In the British occupation zone, the train is now running again and Thomas wants to leave the family. Lore can persuade him to stay with her and the others. On the subsequent train journey, soldiers check the passports and Thomas discovers that he has lost his. He has to leave the train in a hurry and there is no time for the young couple to say goodbye. On the crossing over the mudflats , the twin brother, who is still alive, confesses that he stole the papers from Thomas so that he could not leave the children. Lore discovers with him that Thomas had assumed a false identity. In the grandmother's house, the children are safe and looked after. But Lore recognized the horrors of the Third Reich on her journey and cannot accept that the grandmother denies them (“Your parents did nothing bad”). In an act of rebellion, she breaks with her old life at the end of the film.
“ Lore is a disturbing film that does not gloss over anything, does not whitewash or excuse anyone, but also does not make one-dimensional judgments, but rather asks many questions. The turmoil of the 15-year-olds, her powerlessness, her pain, which she tries to face with absolute severity, as well as her desperate clinging to the values taught to her is played remarkably authentically by the young Halle native Saskia Rosendahl [...]. "
- "Particularly valuable" rating from the German film and media rating
- Locarno International Film Festival 2012: Audience Award Prix du Public UBS
- 23rd Stockholm International Film Festival : "Best Film", "Best Actress" (Saskia Rosendahl), "Best Image Creation" (Adam Arkapaw), "Best Music" (Max Richter)
- Hessian Film Award 2012, "Best Feature Film"
- 57th Semana Internacional de Cine de Valladolid : "Best young directors"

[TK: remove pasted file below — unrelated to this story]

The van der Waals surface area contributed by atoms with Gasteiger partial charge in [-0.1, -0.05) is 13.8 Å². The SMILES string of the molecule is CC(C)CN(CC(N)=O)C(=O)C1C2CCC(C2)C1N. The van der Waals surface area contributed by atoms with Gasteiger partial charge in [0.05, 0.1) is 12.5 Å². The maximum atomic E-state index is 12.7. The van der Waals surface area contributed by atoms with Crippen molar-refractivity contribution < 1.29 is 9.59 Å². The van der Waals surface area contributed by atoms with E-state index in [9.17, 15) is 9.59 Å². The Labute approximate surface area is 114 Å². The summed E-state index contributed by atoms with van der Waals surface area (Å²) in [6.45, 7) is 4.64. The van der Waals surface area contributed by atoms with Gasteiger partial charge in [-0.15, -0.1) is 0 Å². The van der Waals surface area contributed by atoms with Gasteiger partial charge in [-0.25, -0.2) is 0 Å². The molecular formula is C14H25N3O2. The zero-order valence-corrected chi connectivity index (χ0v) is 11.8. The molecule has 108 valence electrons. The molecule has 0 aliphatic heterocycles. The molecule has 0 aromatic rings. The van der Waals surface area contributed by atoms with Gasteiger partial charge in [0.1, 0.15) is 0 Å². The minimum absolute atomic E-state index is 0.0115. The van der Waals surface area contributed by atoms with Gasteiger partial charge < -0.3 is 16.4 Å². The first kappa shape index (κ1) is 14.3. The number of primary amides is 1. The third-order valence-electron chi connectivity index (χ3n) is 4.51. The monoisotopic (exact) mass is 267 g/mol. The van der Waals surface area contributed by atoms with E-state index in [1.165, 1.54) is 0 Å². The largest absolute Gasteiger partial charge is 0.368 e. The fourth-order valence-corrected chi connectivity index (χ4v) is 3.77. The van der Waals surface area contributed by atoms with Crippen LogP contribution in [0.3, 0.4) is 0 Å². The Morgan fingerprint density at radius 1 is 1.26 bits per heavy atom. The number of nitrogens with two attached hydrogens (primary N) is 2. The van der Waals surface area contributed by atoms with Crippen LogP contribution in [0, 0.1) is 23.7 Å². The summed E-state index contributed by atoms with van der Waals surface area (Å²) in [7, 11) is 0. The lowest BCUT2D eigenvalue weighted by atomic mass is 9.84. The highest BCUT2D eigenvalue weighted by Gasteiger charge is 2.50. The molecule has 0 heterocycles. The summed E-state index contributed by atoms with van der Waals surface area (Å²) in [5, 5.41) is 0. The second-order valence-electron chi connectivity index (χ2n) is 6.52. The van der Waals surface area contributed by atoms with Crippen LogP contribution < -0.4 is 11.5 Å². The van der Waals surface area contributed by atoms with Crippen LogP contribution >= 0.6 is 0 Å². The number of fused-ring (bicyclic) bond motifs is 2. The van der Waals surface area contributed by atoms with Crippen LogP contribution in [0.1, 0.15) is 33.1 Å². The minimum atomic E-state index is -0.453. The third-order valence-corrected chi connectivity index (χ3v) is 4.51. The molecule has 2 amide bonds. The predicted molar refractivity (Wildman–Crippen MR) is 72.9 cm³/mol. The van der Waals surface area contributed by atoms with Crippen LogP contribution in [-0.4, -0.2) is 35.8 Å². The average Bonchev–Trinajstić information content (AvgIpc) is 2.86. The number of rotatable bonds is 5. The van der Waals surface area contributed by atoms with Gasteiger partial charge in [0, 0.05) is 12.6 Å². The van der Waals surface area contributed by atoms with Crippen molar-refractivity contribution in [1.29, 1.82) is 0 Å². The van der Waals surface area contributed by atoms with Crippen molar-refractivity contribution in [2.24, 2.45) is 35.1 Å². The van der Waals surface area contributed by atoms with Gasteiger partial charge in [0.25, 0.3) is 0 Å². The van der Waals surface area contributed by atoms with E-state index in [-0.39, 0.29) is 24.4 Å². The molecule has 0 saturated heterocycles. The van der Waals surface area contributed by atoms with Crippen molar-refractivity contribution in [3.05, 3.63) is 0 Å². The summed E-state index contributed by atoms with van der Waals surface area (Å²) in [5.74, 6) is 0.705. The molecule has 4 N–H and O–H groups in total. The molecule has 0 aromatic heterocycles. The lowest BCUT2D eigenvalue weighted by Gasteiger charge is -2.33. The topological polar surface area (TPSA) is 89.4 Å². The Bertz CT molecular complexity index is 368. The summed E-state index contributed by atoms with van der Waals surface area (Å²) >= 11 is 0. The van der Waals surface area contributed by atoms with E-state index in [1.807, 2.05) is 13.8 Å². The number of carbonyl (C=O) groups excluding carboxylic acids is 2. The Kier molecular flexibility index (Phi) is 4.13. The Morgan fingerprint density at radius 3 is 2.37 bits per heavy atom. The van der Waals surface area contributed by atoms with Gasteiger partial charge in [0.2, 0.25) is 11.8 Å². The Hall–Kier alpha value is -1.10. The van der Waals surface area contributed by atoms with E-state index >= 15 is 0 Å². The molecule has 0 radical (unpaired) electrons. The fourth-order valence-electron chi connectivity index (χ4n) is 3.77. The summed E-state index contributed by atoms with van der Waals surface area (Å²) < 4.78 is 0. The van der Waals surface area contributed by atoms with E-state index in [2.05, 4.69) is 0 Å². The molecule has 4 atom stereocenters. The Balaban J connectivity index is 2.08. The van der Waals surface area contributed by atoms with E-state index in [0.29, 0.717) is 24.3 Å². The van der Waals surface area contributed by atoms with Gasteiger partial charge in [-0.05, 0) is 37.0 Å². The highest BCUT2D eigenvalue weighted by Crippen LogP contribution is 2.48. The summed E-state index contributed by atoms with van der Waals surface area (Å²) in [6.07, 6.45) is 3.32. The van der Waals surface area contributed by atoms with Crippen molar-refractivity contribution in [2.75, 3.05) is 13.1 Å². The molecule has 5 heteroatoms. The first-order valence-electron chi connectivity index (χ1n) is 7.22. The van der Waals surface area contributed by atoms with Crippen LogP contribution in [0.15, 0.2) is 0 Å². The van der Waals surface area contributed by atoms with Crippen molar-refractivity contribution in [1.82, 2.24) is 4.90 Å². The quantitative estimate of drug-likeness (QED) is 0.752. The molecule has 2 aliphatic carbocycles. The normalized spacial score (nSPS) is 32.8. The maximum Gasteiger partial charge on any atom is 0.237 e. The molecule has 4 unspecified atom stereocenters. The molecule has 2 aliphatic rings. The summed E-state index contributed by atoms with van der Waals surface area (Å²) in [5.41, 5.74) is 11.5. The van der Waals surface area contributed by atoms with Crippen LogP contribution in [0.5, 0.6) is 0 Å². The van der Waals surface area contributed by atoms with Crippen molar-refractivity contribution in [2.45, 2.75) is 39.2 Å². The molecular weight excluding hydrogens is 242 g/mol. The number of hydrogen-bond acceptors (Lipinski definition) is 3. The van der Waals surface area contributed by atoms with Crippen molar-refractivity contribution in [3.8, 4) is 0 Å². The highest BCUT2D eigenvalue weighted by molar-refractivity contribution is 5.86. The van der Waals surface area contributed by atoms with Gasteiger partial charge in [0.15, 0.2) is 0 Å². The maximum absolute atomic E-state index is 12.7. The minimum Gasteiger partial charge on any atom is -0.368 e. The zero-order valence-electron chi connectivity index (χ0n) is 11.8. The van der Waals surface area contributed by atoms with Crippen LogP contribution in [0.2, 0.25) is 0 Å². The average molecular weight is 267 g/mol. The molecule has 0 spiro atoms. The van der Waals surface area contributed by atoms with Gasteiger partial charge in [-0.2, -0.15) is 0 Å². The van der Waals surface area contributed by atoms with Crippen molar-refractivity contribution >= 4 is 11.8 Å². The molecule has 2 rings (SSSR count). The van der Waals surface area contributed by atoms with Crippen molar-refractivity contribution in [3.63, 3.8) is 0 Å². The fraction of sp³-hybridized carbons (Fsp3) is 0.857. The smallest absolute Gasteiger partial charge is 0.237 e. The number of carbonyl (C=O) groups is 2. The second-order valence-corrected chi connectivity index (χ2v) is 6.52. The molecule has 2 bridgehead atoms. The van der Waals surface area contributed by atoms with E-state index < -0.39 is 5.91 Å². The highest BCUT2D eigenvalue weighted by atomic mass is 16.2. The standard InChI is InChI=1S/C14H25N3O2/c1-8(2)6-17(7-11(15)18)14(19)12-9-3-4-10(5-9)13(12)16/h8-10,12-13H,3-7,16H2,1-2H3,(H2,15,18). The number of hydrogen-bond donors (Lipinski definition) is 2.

- Filmfest Hamburg 2012: Award of the Hamburg Film Critics
- Tromsø Internasjonale Film Festival 2013: Aurora (main prize in the competition program)
- Bavarian Film Prize 2012 for the film music to Max Richter
- AACTA Award to Saskia Rosendahl as best young actress
- German Film Award 2013 in bronze in the category "Best Feature Film", three further nominations (camera / image design, costume design, film music)
- Lore in the Internet Movie Database (English)
- Lore at filmportal.de
- Official German website
- Sydney Film Festival 2012 for the film Lore
- ↑ a b Lore. Cinestar , accessed November 27, 2012 .
- ↑ Audience award for "Lore". Süddeutsche Zeitung , accessed on November 27, 2012 .
- ↑ 71 countries competing for the Oscar 2012. filmfreek, accessed on November 27, 2012 .
- ↑ DVD released May 31, 2013, Indigo, director's comment on the last scene
- ↑ LORE . Top video news. Publisher: Children's and Youth Film Center on behalf of the BMFSFJ .
- ^ Lore at the German Film and Media Rating, accessed on June 14, 2013
- ^ All winners from the 23rd Stockholm International Film Festival , accessed November 19, 2012
- ↑ Stars Shine at 2nd AACTA Awards Ceremony ( Memento of the original from April 20, 2013 in the Internet Archive ) Info: The archive link was inserted automatically and has not yet been checked. Please check the original and archive link according to the instructions and then remove this notice. , accessed February 8, 2013